|Buddhist Vegetarian Cuisine|
|A vegetarian restaurant in Taipei, Taiwan serving Buddhist cuisine in buffet style|
|Vietnamese alphabet||đồ chay|
Buddhist cuisine is an East Asian cuisine which is followed by some believers of Buddhism. It is primarily vegetarian, a manifestation of the general Buddhist precept of ahimsa (non-violence). Parts of Ancient India and Nepal where Buddhism originated were also for long periods Buddhist, and whether as a result of the Buddhist, Jain or Hindu promotion of the principle of ahimsa (harmlessness) many Indians remain vegetarian.
Vegetarian cuisine is known as zhāicài ("(Buddhist) vegetarian food") in China, Hong Kong, Malaysia, Singapore and Taiwan; đồ chay in Vietnam; shōjin ryōri (精進料理, devotion cuisine) in Japan; sachal eumsik ("temple food") in Korea and by other names in many countries. The dishes that comprise Buddhist cuisine in any given place will be influenced by the native style of food there.
The origin of "Buddhist food" as a distinct sub-style of cuisine is tied to monasteries, where one member of the community would have the duty of being the head cook and supplying meals that paid respect to the strictures of Buddhist precepts. Temples that were open to visitors from the general public might also serve meals to them and a few temples effectively run functioning restaurants on the premises. In Japan, this practice is generally known as shōjin ryōri (精進料理, devotion cuisine), and served at many temples, especially in Kyoto. A more recent version, more Chinese in style, is prepared by the Ōbaku school of zen, and known as fucha ryōri (普茶料理); this is served at the head temple of Manpuku-ji, as well as various subtemples. In modern times, commercial restaurants have also latched on to the style, catering both to practicing and non-practicing lay people.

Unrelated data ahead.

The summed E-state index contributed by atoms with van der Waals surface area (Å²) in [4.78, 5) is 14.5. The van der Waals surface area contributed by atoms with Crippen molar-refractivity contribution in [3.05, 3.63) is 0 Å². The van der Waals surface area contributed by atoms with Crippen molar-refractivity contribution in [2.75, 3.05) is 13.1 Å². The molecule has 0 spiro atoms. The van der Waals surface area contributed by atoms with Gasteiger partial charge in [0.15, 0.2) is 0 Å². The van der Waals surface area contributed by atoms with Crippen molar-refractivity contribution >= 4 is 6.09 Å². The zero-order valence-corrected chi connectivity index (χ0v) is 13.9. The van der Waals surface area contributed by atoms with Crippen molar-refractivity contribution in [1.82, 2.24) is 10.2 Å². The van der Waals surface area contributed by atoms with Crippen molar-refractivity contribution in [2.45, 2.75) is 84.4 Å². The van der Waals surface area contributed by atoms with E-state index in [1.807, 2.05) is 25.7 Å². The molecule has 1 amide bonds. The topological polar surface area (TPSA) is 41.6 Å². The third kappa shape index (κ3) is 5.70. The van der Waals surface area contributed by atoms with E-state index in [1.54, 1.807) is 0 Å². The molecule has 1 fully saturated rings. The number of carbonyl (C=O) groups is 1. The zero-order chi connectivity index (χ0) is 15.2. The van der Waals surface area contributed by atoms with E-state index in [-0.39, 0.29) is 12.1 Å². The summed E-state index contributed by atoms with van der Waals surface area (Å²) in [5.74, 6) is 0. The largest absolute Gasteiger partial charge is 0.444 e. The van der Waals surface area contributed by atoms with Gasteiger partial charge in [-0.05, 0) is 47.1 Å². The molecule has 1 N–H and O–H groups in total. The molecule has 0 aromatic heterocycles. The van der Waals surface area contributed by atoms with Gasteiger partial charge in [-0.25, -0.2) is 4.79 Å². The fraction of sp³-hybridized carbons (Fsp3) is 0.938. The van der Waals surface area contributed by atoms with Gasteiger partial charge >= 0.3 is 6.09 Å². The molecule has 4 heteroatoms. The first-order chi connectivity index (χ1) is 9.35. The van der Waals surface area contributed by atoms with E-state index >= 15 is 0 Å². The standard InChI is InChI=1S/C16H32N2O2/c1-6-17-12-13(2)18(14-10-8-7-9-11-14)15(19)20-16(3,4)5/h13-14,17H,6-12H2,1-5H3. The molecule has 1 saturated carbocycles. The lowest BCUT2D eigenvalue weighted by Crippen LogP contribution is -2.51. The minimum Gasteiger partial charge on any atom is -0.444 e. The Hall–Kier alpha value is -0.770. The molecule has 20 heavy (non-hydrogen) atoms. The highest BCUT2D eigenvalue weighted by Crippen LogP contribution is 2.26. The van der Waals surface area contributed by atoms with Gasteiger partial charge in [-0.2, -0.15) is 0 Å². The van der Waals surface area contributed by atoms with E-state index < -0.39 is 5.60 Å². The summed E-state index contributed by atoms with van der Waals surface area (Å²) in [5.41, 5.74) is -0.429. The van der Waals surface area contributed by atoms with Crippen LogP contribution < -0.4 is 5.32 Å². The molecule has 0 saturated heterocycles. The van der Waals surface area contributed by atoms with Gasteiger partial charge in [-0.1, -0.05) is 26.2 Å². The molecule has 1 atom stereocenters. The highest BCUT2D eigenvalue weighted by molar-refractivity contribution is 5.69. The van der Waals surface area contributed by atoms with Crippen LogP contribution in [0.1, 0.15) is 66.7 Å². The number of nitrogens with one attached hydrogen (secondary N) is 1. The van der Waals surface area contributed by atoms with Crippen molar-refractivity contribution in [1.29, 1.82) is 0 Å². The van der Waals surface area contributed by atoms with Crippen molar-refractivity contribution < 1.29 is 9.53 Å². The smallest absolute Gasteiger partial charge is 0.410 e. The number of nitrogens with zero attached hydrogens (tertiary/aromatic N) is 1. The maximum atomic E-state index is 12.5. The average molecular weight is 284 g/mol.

Philosophies governing food 
Most of the dishes considered to be uniquely Buddhist are vegetarian, but opinions and restrictions on the eating of meat, and whether it should be prohibited, vary between sects.
When monks and nuns who follow the Theravadan way feed themselves by alms, they must eat leftover foods which are given to them, including meat. (The Pali/Sanskrit term for monks and nuns means "one who seeks alms".) The exception to this alms rule is when monks and nuns have seen, heard or known that animal(s) have been specifically killed to feed the alms-seeker, in which case consumption of such meat would be karmically negative. The same restriction is also followed by lay Buddhists and is known as the consumption of the "triply clean meat" (三净肉). Additionally, the Pali Sutras where this rule is set forth tell of the Buddha refuting a suggestion by his student Devadatta to include vegetarianism in the monastic precepts.